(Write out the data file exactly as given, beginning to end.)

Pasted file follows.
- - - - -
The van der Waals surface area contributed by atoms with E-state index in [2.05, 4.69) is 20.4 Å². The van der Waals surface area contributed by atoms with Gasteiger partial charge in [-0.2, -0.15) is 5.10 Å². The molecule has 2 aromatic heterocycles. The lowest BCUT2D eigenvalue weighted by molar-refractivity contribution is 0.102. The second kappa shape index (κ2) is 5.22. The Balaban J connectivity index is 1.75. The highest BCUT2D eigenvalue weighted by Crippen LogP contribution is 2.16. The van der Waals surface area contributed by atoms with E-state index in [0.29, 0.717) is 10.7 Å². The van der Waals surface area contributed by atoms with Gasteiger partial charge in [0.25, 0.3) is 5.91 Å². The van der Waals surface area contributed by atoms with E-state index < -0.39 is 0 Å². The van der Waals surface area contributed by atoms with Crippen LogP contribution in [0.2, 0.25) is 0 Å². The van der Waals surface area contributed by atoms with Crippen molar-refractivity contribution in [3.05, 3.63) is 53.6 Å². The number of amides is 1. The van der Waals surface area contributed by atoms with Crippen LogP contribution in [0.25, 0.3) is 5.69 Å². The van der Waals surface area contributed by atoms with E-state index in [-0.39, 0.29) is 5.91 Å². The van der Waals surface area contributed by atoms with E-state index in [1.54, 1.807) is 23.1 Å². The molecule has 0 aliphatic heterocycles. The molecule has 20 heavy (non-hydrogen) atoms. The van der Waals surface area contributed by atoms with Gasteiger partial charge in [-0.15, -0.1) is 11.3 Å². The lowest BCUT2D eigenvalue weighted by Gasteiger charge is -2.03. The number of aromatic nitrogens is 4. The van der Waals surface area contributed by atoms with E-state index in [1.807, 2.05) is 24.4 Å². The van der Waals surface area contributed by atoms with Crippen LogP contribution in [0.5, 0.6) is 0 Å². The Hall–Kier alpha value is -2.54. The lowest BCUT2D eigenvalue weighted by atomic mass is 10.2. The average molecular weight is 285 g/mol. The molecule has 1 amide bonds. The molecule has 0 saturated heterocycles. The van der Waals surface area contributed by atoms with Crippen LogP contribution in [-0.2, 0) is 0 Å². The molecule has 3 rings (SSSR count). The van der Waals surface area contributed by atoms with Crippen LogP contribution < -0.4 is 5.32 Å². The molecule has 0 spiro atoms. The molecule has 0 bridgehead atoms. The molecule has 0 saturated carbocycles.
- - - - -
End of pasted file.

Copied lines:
The van der Waals surface area contributed by atoms with E-state index in [2.05, 4.69) is 20.4 Å². The van der Waals surface area contributed by atoms with Gasteiger partial charge in [-0.2, -0.15) is 5.10 Å². The molecule has 2 aromatic heterocycles. The lowest BCUT2D eigenvalue weighted by molar-refractivity contribution is 0.102. The second kappa shape index (κ2) is 5.22. The Balaban J connectivity index is 1.75. The highest BCUT2D eigenvalue weighted by Crippen LogP contribution is 2.16. The van der Waals surface area contributed by atoms with E-state index in [0.29, 0.717) is 10.7 Å². The van der Waals surface area contributed by atoms with Gasteiger partial charge in [0.25, 0.3) is 5.91 Å². The van der Waals surface area contributed by atoms with E-state index < -0.39 is 0 Å². The van der Waals surface area contributed by atoms with Crippen LogP contribution in [0.2, 0.25) is 0 Å². The van der Waals surface area contributed by atoms with Crippen molar-refractivity contribution in [3.05, 3.63) is 53.6 Å². The number of amides is 1. The van der Waals surface area contributed by atoms with Crippen LogP contribution in [0.25, 0.3) is 5.69 Å². The van der Waals surface area contributed by atoms with E-state index in [-0.39, 0.29) is 5.91 Å². The van der Waals surface area contributed by atoms with E-state index in [1.54, 1.807) is 23.1 Å². The molecule has 0 aliphatic heterocycles. The molecule has 20 heavy (non-hydrogen) atoms. The van der Waals surface area contributed by atoms with Gasteiger partial charge in [-0.15, -0.1) is 11.3 Å². The lowest BCUT2D eigenvalue weighted by Gasteiger charge is -2.03. The number of aromatic nitrogens is 4. The van der Waals surface area contributed by atoms with E-state index in [1.807, 2.05) is 24.4 Å². The van der Waals surface area contributed by atoms with Crippen LogP contribution in [0.5, 0.6) is 0 Å². The Hall–Kier alpha value is -2.54. The lowest BCUT2D eigenvalue weighted by atomic mass is 10.2. The average molecular weight is 285 g/mol. The molecule has 1 amide bonds. The molecule has 0 saturated heterocycles. The van der Waals surface area contributed by atoms with Crippen LogP contribution in [-0.2, 0) is 0 Å². The molecule has 3 rings (SSSR count). The van der Waals surface area contributed by atoms with Crippen LogP contribution < -0.4 is 5.32 Å². The molecule has 0 spiro atoms. The molecule has 0 bridgehead atoms. The molecule has 0 saturated carbocycles.